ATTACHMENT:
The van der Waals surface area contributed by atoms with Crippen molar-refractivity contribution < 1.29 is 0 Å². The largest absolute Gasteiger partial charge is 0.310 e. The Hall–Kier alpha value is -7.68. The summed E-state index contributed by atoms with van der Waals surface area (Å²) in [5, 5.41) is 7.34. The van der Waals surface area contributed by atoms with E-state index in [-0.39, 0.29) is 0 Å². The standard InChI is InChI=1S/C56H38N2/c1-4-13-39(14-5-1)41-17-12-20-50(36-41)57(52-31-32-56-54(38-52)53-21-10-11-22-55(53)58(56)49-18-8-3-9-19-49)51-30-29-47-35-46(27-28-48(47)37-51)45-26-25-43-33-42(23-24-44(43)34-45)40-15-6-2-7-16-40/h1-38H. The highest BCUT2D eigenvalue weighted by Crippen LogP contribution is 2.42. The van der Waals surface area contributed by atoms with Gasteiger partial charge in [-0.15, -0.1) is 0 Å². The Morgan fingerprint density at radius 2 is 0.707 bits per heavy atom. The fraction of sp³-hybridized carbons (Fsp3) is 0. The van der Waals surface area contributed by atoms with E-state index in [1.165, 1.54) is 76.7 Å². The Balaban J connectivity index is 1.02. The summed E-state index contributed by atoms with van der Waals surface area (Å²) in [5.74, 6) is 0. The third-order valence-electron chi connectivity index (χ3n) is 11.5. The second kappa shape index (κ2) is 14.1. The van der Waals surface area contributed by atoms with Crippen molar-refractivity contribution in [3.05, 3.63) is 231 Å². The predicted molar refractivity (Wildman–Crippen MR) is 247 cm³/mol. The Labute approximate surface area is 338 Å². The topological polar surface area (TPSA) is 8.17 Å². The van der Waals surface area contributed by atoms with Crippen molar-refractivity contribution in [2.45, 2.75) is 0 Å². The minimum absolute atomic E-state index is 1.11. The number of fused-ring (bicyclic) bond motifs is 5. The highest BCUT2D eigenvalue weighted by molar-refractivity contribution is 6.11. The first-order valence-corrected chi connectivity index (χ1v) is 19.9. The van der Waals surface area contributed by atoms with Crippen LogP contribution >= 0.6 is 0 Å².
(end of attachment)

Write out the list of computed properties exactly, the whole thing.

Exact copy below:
The van der Waals surface area contributed by atoms with Crippen molar-refractivity contribution < 1.29 is 0 Å². The largest absolute Gasteiger partial charge is 0.310 e. The Hall–Kier alpha value is -7.68. The summed E-state index contributed by atoms with van der Waals surface area (Å²) in [5, 5.41) is 7.34. The van der Waals surface area contributed by atoms with E-state index in [-0.39, 0.29) is 0 Å². The standard InChI is InChI=1S/C56H38N2/c1-4-13-39(14-5-1)41-17-12-20-50(36-41)57(52-31-32-56-54(38-52)53-21-10-11-22-55(53)58(56)49-18-8-3-9-19-49)51-30-29-47-35-46(27-28-48(47)37-51)45-26-25-43-33-42(23-24-44(43)34-45)40-15-6-2-7-16-40/h1-38H. The highest BCUT2D eigenvalue weighted by Crippen LogP contribution is 2.42. The van der Waals surface area contributed by atoms with Gasteiger partial charge in [-0.15, -0.1) is 0 Å². The Morgan fingerprint density at radius 2 is 0.707 bits per heavy atom. The fraction of sp³-hybridized carbons (Fsp3) is 0. The van der Waals surface area contributed by atoms with E-state index in [1.165, 1.54) is 76.7 Å². The Balaban J connectivity index is 1.02. The summed E-state index contributed by atoms with van der Waals surface area (Å²) in [5.74, 6) is 0. The third-order valence-electron chi connectivity index (χ3n) is 11.5. The second kappa shape index (κ2) is 14.1. The van der Waals surface area contributed by atoms with Crippen molar-refractivity contribution in [3.05, 3.63) is 231 Å². The predicted molar refractivity (Wildman–Crippen MR) is 247 cm³/mol. The Labute approximate surface area is 338 Å². The topological polar surface area (TPSA) is 8.17 Å². The van der Waals surface area contributed by atoms with Crippen molar-refractivity contribution in [2.45, 2.75) is 0 Å². The minimum absolute atomic E-state index is 1.11. The number of fused-ring (bicyclic) bond motifs is 5. The highest BCUT2D eigenvalue weighted by molar-refractivity contribution is 6.11. The first-order valence-corrected chi connectivity index (χ1v) is 19.9. The van der Waals surface area contributed by atoms with Crippen LogP contribution >= 0.6 is 0 Å².